The Bureau of State Audits released a Corrections and Rehabilitation Department report yesterday that looked at the costs of health care for "three strikes" inmates. What grabbed our attention was the section titled, "Furloughs Have Created New Liabilities," which starts on page 60 of the 80-page document.
At page 61, the auditor makes these calculations and conclusions (we've added paragraphs and bold type for readability and emphasis):
By multiplying the number of hours of furlough credit provided to an individual each month since the program began by the number of filled correctional officer positions in those months, and using the June 2009 staffing level to project the number of correctional officers employed in future periods, we estimate that more than 8.7 million hours of furlough credit will have been earned by correctional officers under this program by the time it is scheduled to end in June 2010.
At the typical pay rate of $35 per hour for an officer with six years of experience, this represents a liability of $304 million. However, if the increase in leave balances due to staff using furlough instead of their regular types of leave is not paid out until individuals retire, this liability will likely increase over time as individuals receive pay increases or are promoted.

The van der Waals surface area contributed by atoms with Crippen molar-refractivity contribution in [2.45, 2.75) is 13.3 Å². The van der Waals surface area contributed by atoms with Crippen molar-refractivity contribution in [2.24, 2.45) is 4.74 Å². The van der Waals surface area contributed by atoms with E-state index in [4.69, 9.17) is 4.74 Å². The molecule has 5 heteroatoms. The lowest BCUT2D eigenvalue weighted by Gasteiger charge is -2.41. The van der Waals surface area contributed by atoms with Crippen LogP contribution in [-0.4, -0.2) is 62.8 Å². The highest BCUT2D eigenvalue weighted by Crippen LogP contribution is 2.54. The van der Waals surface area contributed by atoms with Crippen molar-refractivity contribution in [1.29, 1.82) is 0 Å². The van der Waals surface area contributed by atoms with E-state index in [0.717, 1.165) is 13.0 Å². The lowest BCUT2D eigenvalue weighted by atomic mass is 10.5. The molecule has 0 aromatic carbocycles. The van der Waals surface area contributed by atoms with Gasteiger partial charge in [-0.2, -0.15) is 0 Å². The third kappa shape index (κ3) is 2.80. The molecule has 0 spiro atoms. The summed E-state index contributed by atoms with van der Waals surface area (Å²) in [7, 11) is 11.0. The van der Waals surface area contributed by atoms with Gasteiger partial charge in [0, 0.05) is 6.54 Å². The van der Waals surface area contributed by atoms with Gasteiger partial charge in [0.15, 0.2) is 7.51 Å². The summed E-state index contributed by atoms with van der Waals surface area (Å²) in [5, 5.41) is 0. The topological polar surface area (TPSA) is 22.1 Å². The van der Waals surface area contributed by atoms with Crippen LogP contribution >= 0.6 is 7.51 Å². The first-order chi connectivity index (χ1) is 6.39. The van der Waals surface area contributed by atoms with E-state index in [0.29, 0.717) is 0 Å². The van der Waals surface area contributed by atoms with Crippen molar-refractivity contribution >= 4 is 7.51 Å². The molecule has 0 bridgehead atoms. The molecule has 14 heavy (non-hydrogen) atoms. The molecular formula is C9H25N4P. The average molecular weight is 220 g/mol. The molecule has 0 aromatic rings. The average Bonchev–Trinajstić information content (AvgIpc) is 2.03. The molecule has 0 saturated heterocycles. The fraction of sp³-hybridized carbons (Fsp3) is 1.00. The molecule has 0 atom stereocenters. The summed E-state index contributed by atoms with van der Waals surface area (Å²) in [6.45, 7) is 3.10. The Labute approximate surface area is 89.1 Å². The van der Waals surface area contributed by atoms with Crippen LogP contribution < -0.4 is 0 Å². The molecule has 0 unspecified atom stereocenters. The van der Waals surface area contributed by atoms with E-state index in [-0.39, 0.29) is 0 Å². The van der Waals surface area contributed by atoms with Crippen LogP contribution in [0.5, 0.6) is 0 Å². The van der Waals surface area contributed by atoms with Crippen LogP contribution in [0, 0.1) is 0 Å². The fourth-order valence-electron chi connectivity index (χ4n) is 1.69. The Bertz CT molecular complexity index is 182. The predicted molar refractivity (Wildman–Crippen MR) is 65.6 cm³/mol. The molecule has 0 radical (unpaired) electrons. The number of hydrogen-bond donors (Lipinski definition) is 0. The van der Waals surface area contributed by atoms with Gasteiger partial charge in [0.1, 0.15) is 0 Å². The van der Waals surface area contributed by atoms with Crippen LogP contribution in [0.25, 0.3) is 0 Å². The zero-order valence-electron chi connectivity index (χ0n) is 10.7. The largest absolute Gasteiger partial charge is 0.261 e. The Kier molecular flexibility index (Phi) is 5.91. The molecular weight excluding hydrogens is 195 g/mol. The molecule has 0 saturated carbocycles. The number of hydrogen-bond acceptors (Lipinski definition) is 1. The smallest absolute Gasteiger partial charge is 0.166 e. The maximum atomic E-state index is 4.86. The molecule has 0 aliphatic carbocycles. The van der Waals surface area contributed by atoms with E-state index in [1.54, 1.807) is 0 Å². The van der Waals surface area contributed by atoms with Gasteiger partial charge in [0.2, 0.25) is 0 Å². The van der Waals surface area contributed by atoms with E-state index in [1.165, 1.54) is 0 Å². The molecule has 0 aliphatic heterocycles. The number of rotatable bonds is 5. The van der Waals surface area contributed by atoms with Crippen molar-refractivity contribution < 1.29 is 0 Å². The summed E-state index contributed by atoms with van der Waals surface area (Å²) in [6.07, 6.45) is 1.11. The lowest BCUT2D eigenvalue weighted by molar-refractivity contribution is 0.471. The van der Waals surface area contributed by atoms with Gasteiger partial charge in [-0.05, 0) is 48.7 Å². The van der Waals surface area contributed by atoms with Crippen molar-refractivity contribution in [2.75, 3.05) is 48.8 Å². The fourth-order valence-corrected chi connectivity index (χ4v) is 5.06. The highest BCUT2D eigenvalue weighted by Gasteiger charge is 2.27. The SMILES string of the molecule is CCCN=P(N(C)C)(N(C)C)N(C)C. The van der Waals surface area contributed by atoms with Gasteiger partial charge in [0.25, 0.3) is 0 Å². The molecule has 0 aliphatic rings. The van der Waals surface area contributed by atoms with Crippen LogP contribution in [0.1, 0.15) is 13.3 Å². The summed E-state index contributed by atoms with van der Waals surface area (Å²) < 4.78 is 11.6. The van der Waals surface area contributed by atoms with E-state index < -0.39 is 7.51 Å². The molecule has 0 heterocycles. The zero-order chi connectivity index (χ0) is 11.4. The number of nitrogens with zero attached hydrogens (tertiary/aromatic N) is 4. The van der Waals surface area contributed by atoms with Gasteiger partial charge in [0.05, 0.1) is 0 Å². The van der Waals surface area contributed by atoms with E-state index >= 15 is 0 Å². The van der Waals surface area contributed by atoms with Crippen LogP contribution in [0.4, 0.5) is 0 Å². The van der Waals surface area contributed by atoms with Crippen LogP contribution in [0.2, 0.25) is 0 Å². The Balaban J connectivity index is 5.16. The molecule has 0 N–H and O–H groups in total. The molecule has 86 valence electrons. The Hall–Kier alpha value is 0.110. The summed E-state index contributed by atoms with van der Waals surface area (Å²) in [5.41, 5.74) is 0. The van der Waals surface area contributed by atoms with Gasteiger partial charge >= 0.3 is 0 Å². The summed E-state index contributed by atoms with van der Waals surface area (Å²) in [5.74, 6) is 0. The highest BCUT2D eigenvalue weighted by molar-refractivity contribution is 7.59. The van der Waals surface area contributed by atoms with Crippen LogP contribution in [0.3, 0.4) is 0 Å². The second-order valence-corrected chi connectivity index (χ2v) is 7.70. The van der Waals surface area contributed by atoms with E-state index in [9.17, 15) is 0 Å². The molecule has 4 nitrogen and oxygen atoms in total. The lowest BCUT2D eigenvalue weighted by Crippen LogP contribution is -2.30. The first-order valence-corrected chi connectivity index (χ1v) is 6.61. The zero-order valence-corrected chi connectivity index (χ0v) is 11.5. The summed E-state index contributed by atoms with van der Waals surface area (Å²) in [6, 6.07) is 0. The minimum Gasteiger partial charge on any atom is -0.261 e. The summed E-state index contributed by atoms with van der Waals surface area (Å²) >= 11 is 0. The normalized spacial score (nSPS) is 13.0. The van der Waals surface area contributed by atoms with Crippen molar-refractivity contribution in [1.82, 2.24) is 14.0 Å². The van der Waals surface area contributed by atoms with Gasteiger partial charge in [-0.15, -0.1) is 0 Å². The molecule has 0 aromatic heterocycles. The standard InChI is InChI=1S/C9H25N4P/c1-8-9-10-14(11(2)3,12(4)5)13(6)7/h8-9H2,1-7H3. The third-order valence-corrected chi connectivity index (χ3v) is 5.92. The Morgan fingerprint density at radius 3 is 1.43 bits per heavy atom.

Further, if Corrections were to increase staffing or allow more overtime so correctional officers are able to use the additional leave they accrued, this liability would represent $455 million in staffing costs.
Finally, because staff continue to earn leave while absent, or when leave balances are paid out when they quit or retire, our estimate of the total number of furlough hours provided to correctional officers will result in more than 1.2 million additional hours of vacation, sick, and holiday leave. Consequently, we estimate that the total cost of the furlough program for correctional officers--not including sergeants and lieutenants--will be $28 million to $63 million higher because of this factor, for a total of $332 million or $563 million, depending on whether correctional officers are paid for their leave balances when they quit or retire or use them.